Ivanka Trump Supporters Are Boycotting Nordstrom: #BuyIvanka

Photo: Getty Images
Photo: Getty Images

If your Facebook algorithm is blue, you’ve been inundated with news about Nordstom stock spiking after it dropped Ivanka Trump’s fashion line. If it’s red, you’re privy to a whole other story: #BoycottNordstrom and #BuyIvanka are blowing up the Internet.

Blaming “poor sales,” Nordstrom announced it was pulling Ivanka Trump merchandise from its stores on Feb. 3, shortly after President Trump signed an executive order to halt immigration from seven Muslim-majority countries. Nordstrom said it had given Ivanka Trump notice in January, and denied caving in to pressure after topping the #GrabYourWallet hot list, a grassroots movement to boycott companies that sell Trump products.

Still, the president took it personally, tweeting Wednesday, “My daughter Ivanka has been treated so unfairly by @Nordstrom. She is a great person — always pushing me to do the right thing! Terrible!” White House Press Secretary Sean Spicer followed up with, “This is a direct attack on his policies and her name.”

The result of the president’s tongue-lashing was a 7 percent increase in Nordstrom stock. According to CNN Money, the department store’s stock price had reached $46 by Thursday, from $42.65 before the tweet.

But boycotts work both ways. The hashtag #BoycottNordstom and #BuyIvanka are flooding social media, even after presidential adviser Kellyanne Conway apologized for urging viewers to support Ivanka Trump’s line during a Fox News interview. “Go buy Ivanka’s stuff is what I would tell you,” Conway said on Thursday. “It’s a wonderful line. I own some of it. I fully — I’m going to just, I’m going to give a free commercial here: Go buy it today, everybody. You can find it online.”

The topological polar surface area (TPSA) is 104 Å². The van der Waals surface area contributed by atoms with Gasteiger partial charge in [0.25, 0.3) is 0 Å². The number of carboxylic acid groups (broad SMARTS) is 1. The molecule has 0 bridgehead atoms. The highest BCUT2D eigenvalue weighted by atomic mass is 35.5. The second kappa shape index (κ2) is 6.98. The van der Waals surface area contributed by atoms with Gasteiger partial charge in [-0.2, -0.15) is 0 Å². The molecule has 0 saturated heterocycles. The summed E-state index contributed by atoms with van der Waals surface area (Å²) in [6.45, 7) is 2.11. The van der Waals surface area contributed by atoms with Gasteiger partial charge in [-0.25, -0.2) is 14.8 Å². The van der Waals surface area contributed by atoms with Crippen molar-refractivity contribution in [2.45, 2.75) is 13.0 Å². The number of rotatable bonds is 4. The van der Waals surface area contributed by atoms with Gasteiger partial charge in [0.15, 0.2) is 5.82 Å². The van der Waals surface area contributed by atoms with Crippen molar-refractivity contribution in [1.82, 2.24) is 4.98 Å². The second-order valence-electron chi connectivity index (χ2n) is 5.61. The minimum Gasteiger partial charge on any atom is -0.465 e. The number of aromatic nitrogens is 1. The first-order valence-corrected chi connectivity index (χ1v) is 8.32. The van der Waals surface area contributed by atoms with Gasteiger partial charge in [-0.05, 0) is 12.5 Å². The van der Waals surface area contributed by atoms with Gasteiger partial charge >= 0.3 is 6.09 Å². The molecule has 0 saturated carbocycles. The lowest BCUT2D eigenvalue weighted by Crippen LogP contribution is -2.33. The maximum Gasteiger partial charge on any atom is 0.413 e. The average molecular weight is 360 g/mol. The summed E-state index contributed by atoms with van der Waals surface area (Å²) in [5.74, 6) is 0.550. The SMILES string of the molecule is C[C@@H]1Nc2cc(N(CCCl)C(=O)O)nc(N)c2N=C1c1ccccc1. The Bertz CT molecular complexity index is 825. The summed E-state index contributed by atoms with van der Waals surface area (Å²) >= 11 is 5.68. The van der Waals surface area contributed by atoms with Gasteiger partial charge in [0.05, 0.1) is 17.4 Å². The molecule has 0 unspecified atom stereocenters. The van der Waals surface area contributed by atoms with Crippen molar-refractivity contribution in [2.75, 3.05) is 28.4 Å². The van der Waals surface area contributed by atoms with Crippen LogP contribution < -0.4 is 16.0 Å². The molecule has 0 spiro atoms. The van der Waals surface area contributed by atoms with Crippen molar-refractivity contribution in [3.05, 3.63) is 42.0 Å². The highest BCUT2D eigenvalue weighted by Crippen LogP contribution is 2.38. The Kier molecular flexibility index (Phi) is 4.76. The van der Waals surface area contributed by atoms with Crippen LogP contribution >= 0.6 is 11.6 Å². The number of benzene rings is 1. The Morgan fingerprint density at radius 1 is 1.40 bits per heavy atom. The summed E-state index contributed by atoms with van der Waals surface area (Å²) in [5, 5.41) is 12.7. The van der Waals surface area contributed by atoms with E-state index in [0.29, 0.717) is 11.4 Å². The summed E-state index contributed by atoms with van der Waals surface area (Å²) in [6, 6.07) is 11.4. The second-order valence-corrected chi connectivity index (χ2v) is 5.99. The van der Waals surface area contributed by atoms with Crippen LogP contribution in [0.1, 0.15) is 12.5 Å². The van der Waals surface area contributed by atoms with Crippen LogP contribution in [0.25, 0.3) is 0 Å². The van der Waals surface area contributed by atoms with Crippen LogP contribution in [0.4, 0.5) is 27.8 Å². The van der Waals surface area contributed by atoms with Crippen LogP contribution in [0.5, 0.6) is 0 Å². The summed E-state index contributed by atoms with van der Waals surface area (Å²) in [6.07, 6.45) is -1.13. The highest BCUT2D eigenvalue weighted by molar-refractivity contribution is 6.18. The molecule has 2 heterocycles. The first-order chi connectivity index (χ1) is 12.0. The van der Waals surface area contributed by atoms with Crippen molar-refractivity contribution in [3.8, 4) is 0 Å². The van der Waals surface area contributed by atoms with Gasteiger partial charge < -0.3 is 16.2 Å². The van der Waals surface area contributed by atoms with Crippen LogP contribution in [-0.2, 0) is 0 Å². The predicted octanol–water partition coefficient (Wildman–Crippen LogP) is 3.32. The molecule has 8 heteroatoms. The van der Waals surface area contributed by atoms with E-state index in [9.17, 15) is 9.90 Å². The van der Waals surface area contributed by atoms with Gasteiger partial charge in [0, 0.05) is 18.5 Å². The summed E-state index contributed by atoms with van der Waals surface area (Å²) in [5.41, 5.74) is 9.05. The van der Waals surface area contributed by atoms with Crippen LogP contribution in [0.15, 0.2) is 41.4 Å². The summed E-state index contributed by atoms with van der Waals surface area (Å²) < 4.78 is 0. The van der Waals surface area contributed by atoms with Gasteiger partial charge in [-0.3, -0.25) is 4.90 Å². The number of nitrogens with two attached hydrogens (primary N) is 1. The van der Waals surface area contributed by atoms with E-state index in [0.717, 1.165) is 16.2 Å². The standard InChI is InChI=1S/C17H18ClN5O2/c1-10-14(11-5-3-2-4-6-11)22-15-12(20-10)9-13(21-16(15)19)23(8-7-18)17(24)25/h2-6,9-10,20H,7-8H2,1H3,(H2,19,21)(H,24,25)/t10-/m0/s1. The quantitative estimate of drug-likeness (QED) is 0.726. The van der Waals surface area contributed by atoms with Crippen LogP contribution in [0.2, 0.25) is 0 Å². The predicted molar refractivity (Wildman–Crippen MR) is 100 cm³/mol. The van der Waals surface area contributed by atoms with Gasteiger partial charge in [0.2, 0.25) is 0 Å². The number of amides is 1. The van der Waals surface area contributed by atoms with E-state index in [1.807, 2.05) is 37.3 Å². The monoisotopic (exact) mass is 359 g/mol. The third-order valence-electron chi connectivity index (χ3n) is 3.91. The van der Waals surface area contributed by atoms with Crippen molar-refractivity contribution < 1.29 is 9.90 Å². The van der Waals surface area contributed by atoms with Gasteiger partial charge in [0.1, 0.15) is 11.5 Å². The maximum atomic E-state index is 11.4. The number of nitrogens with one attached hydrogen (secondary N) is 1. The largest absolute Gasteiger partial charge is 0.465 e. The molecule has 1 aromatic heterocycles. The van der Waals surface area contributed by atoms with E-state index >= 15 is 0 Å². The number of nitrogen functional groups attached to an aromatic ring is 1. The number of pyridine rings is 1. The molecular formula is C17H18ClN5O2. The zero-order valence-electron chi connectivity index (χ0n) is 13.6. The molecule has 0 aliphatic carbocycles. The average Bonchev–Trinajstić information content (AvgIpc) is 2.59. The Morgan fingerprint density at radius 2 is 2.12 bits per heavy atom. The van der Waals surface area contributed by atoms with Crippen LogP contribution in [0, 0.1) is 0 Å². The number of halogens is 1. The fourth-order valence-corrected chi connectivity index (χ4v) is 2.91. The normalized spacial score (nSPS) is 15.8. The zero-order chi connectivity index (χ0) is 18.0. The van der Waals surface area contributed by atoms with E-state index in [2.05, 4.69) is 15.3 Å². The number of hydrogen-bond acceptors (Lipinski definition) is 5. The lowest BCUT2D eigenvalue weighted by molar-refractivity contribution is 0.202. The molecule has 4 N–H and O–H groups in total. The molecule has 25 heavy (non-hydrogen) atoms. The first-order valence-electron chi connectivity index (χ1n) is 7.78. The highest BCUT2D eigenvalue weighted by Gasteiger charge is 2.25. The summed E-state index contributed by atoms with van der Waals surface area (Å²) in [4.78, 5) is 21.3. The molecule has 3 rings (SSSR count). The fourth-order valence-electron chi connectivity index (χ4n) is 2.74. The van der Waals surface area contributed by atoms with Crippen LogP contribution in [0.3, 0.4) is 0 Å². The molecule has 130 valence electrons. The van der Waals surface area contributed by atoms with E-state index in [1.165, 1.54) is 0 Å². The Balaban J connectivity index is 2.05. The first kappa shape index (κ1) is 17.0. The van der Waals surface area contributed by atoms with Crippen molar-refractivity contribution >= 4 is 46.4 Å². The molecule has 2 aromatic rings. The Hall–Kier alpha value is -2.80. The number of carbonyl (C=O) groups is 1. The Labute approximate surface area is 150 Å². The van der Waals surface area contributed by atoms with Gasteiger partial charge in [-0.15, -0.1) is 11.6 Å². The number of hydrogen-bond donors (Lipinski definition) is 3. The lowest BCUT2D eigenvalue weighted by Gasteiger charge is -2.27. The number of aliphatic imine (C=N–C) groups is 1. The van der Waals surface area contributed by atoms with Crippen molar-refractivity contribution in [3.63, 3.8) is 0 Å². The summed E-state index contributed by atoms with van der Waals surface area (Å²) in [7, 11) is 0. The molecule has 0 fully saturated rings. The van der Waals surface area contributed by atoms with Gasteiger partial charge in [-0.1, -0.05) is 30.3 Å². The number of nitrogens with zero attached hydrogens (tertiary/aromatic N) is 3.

Many on Twitter ridiculed Nordstrom for being petty, with one woman regretting her recent shopping spree. “Bad move, Nordstrom! You just lost a customer that spent over $11K at your stores just in 2016.” Others vowed to fill their closets with Trump-branded clothing. On Instagram, anti-Trump protests were chalked up to publicity stunts.

Grassroots boycotts have been around for decades, and research shows they generally don’t harm a company’s bottom line, only its public image — “in part because the activists are not typical consumers of their target companies’ goods,” writes Brayden King at Fortune. “For example, animal rights activists who belong to People for the Ethical Treatment of Animals would not frequent the fast-food restaurants they often urge consumers to avoid. In addition, consumers tend to be fickle and unwilling to part from their favorite products and services to support a boycott, even when they are ideologically aligned with its goals.”

Some companies aren’t even waiting to be boycotted — they’re jumping into the fray, andclarifying their political positions. Reebok just released a “Nevertheless She Persisted” T-shirt — a battle cry sparked by Sen. Elizabeth Warren, who on Tuesday was silenced by the Senate after attempting to read a letter by civil rights activist Coretta Scott King, while opposing the confirmation of Sen. Jeff Sessions as attorney general. And the CEO of menswear company Under Armour has praised President Trump as a “highly passionate” and “pro-business president.”

Whatever your political views and fashion preferences, boycotts seem to be here to stay. Eighty-one percent of consumers say they’ll make personal sacrifices to stick to their morals, according to recent research. There’s never been a better time to expand your style horizons!

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